[WARNING: SPOOFED E-MAIL--Non-Aerospace Sender] Re: Loading credentials in verify callback just as needed ?

B. Scott Michel scottm at aero.org
Fri Aug 31 17:55:02 CEST 2012

On 8/31/2012 8:51 AM, B. Scott Michel wrote:
> I'd hesitate before writing my own memory manager (essentially what
> you're proposing with memory pools). There's a good chunk of literature
> that demonstrates that customized memory management is inefficient. It's
> also a good indication that there's a different problem that needs to be
> addressed. If you're using Linux, malloc() is already managing pools of
> memory, as is almost every other malloc() implementation since around 1990.
> 2 million malloc() calls probably needs to be fixed first. If that can't
> be fixed, look at the algorithm and fix it. But think long and hard
> before writing your own memory manager.
> -scooter

For the academically inclined, Emery Berger's dissertation research is
what you want to go look at:

*OOPSLA 2002: Reconsidering Custom Memory Allocation
* with Ben Zorn <http://research.microsoft.com/%7Ezorn> & Kathryn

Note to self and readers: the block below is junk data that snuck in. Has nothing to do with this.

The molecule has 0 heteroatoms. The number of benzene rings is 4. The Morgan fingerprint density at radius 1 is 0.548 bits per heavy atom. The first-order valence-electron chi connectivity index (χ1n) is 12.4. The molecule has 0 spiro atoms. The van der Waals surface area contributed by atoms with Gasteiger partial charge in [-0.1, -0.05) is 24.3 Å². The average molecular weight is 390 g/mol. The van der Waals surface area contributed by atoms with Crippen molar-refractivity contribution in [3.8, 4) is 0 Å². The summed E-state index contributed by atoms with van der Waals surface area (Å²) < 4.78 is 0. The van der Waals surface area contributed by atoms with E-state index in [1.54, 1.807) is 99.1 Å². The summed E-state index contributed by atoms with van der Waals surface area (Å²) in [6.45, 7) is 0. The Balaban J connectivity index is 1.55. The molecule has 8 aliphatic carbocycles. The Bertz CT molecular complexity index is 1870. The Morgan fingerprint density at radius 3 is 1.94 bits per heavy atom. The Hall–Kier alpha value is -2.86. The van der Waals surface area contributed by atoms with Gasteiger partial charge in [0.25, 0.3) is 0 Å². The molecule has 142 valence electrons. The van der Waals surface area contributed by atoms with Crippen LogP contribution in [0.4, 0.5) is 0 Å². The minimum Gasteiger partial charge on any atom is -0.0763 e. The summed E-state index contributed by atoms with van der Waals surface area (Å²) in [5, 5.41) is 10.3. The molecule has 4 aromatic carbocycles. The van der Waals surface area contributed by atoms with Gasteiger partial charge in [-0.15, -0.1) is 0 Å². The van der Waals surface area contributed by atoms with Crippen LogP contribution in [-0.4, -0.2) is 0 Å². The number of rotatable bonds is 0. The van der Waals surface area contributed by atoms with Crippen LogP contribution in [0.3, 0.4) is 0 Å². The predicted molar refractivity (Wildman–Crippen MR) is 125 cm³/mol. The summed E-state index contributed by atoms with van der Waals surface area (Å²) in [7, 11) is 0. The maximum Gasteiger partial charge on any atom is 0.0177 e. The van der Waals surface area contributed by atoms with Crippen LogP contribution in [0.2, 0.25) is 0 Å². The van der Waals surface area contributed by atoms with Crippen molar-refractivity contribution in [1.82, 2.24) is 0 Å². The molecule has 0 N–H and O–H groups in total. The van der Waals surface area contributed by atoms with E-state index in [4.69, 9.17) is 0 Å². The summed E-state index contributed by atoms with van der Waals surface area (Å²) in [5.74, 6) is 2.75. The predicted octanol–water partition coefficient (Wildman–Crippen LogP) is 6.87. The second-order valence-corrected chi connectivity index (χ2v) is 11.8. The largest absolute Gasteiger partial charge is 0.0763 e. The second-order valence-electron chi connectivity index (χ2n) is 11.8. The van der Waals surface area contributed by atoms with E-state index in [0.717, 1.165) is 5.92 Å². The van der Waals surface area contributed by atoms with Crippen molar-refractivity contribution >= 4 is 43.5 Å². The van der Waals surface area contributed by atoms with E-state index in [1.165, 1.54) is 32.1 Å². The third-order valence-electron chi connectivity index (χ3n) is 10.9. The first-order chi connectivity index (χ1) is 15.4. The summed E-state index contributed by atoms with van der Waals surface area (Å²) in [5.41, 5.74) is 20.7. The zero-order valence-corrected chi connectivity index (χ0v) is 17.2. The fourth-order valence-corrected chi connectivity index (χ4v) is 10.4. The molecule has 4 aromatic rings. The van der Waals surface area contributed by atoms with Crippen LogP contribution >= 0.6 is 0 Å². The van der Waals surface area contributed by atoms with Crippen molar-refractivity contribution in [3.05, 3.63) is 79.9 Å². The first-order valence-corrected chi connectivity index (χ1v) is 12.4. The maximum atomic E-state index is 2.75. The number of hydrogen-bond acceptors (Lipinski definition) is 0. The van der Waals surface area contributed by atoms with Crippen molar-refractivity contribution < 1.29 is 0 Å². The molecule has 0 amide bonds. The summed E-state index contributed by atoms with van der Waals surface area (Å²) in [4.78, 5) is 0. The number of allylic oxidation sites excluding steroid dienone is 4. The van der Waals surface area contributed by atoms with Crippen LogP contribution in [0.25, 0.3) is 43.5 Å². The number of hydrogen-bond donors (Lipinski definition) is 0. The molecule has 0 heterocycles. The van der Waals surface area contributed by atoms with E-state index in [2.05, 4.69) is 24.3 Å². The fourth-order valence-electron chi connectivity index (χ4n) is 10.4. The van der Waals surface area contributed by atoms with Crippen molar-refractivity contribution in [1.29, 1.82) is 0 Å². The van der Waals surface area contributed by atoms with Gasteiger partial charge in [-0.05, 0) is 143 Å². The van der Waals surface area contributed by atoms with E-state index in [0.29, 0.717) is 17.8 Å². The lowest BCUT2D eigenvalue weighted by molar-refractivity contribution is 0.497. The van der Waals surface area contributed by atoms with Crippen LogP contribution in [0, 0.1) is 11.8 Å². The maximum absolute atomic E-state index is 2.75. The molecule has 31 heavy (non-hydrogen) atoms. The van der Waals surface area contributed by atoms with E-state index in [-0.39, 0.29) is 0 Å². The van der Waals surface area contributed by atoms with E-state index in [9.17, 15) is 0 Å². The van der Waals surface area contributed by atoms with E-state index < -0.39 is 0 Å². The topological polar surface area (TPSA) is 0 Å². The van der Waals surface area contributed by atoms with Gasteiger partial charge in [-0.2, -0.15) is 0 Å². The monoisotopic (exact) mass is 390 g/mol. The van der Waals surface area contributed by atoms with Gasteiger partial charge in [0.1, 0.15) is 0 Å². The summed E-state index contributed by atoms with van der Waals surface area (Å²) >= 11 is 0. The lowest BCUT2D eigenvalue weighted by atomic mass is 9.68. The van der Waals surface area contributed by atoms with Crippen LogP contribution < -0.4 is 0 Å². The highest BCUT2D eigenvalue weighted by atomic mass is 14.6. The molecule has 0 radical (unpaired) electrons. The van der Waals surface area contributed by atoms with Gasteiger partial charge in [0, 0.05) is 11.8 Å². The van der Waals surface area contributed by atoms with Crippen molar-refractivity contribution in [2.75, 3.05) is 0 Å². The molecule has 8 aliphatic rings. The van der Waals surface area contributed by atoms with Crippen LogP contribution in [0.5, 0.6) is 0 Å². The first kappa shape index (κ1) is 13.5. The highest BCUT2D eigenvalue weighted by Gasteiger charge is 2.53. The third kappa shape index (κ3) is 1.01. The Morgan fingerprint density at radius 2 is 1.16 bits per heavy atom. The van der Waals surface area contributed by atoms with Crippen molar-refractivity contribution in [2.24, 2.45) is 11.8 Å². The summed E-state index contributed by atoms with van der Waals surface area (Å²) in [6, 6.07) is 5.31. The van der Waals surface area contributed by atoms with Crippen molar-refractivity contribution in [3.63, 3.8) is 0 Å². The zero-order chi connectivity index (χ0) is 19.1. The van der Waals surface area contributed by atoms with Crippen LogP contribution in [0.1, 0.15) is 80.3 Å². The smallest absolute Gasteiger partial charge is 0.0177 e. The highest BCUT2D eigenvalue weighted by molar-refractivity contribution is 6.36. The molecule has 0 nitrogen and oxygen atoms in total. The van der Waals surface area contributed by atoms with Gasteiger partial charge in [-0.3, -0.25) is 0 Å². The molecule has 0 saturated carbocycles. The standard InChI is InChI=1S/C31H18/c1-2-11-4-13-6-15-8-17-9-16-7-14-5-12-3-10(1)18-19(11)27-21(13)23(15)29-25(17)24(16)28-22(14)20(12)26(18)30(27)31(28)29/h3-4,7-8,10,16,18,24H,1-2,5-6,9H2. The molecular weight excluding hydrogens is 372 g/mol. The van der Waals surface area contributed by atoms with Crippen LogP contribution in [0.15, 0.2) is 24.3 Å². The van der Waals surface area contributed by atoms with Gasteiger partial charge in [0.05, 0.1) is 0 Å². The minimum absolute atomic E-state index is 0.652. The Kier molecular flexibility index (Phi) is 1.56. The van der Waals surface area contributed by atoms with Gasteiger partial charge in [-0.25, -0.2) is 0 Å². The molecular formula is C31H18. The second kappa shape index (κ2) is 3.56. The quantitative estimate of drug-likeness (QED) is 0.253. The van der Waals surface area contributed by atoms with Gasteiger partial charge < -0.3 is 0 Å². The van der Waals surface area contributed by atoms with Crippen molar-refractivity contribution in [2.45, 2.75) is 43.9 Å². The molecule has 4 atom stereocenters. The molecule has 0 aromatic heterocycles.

McKinley <http://www.cs.utexas.edu/users/mckinley>
We show that a good general-purpose allocator is better (faster and more
space-efficient) than all styles of custom allocators except regions,
but these have serious problems. We introduce *reaps* (regions + heaps),
which combine the flexibility and space efficiency of heaps with the
performance of regions.
Talk (PowerPoint) <http://www.cs.umass.edu/%7Eemery/talks/OOPSLA-2002.ppt>.

*OOPSLA 2005: Quantifying the Performance of Garbage Collection vs.
Explicit Memory Management
* with Matthew Hertz. <http://www.cs.umass.edu/%7Ehertz>
This paper provides empirical answers to an age-old question: is garbage
collection faster/slower/the same speed as malloc/free? We introduce
oracular memory management, an approach that lets us measure unaltered
Java programs as if they used malloc and free. The result: a good GC can
match the performance of a good allocator, but it takes 5X more space.
If physical memory is tight, however, conventional garbage collectors
suffer an order-of-magnitude performance penalty.
Talk: PowerPoint
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